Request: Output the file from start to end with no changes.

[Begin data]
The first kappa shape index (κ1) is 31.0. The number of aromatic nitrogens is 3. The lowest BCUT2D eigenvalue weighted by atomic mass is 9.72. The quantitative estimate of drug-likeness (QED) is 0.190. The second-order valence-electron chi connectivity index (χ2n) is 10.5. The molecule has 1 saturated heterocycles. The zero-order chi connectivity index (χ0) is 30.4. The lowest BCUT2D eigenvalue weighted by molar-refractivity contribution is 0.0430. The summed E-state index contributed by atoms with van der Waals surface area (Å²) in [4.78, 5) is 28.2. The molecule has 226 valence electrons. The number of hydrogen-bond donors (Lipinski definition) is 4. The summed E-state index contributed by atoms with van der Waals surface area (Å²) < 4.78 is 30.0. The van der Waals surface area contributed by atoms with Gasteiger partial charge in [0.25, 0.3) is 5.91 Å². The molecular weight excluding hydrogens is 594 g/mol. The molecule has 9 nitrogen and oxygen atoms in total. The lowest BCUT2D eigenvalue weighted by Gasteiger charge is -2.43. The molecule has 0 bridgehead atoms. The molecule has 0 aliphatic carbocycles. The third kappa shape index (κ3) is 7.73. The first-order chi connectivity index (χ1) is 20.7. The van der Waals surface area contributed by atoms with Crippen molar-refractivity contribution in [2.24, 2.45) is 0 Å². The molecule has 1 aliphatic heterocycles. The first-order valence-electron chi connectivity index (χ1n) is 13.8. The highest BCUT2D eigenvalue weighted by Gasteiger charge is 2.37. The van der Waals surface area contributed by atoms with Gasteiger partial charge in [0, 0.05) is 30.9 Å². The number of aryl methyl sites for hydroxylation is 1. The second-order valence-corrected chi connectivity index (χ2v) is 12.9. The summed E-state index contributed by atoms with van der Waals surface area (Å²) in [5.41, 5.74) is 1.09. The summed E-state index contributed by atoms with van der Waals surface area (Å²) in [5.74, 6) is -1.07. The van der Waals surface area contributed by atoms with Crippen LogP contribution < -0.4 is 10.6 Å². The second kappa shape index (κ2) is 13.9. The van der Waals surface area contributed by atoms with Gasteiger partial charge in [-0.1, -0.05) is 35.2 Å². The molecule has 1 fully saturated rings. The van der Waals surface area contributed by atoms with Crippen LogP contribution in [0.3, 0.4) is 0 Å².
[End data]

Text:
The first kappa shape index (κ1) is 31.0. The number of aromatic nitrogens is 3. The lowest BCUT2D eigenvalue weighted by atomic mass is 9.72. The quantitative estimate of drug-likeness (QED) is 0.190. The second-order valence-electron chi connectivity index (χ2n) is 10.5. The molecule has 1 saturated heterocycles. The zero-order chi connectivity index (χ0) is 30.4. The lowest BCUT2D eigenvalue weighted by molar-refractivity contribution is 0.0430. The summed E-state index contributed by atoms with van der Waals surface area (Å²) in [4.78, 5) is 28.2. The molecule has 226 valence electrons. The number of hydrogen-bond donors (Lipinski definition) is 4. The summed E-state index contributed by atoms with van der Waals surface area (Å²) < 4.78 is 30.0. The van der Waals surface area contributed by atoms with Gasteiger partial charge in [0.25, 0.3) is 5.91 Å². The molecular weight excluding hydrogens is 594 g/mol. The molecule has 9 nitrogen and oxygen atoms in total. The lowest BCUT2D eigenvalue weighted by Gasteiger charge is -2.43. The molecule has 0 bridgehead atoms. The molecule has 0 aliphatic carbocycles. The third kappa shape index (κ3) is 7.73. The first-order chi connectivity index (χ1) is 20.7. The van der Waals surface area contributed by atoms with Crippen molar-refractivity contribution in [2.24, 2.45) is 0 Å². The molecule has 1 aliphatic heterocycles. The first-order valence-electron chi connectivity index (χ1n) is 13.8. The highest BCUT2D eigenvalue weighted by Gasteiger charge is 2.37. The van der Waals surface area contributed by atoms with Gasteiger partial charge in [0, 0.05) is 30.9 Å². The number of aryl methyl sites for hydroxylation is 1. The second-order valence-corrected chi connectivity index (χ2v) is 12.9. The summed E-state index contributed by atoms with van der Waals surface area (Å²) in [5.41, 5.74) is 1.09. The summed E-state index contributed by atoms with van der Waals surface area (Å²) in [5.74, 6) is -1.07. The van der Waals surface area contributed by atoms with Crippen LogP contribution < -0.4 is 10.6 Å². The second kappa shape index (κ2) is 13.9. The van der Waals surface area contributed by atoms with Gasteiger partial charge in [-0.1, -0.05) is 35.2 Å². The molecule has 1 fully saturated rings. The van der Waals surface area contributed by atoms with Crippen LogP contribution in [0.3, 0.4) is 0 Å².